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Sleeping brains can process and respond to words - health - 11 September 2014 - New Scientist

Sleeping brains can process and respond to words - health - 11 September 2014 - New Scientist | Social Neuroscience Advances | Scoop.it
Our brains can categorise words and prepare physical responses to them while we sleep, highlighting just how awake some of our brain regions are as we
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How is thought translated into molecular changes in brain cells? - Another Form of Neuroplasticity by Switching Glutamate NMDA Subunits

How is thought translated into molecular changes in brain cells? -  Another Form of Neuroplasticity by Switching Glutamate NMDA Subunits | Social Neuroscience Advances | Scoop.it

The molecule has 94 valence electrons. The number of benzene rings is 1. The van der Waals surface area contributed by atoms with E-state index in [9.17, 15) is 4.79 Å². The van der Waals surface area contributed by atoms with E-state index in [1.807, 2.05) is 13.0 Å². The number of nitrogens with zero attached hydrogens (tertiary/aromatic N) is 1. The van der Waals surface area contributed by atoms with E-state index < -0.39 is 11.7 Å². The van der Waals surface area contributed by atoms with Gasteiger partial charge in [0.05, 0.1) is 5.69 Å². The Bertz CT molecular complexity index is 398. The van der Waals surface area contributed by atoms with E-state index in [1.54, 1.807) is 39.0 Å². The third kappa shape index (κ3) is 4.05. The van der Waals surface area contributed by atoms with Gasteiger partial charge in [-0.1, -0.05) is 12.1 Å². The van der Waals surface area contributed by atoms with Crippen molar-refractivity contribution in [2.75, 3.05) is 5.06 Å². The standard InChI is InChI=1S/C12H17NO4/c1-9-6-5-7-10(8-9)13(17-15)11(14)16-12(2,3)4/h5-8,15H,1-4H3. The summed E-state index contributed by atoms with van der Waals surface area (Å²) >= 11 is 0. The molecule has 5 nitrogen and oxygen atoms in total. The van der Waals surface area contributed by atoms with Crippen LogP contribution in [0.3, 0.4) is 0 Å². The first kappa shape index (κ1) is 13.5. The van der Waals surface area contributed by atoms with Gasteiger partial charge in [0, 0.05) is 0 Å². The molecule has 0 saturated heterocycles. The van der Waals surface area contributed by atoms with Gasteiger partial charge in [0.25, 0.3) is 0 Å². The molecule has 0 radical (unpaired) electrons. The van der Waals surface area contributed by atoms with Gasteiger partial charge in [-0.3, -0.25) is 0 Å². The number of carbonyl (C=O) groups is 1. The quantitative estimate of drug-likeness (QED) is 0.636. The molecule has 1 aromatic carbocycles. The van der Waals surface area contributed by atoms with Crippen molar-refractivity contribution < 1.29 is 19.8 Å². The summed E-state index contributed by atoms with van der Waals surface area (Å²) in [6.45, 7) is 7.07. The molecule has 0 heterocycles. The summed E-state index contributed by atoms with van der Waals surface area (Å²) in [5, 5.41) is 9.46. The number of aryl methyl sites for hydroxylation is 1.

Perhaps the most significant new discovery of how mental events trigger brain change is another form of neuroplasticity by switching Glutamate NMDA Subunits
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Tipping the Balance of Behavior

Tipping the Balance of Behavior | Social Neuroscience Advances | Scoop.it
Researchers discover antagonistic neuron populations in the amygdala of mice which controls whether the animals engage in social behavior or asocial repetitive self grooming.
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Gray matter matters when measuring risk tolerance: May explain why risk tolerance decreases with age

The gray matter volume of a region in the right posterior parietal cortex is significantly predictive of individual risk attitudes, new research has found.
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Sleep Disorders Widely Undiagnosed in Individuals with Multiple Sclerosis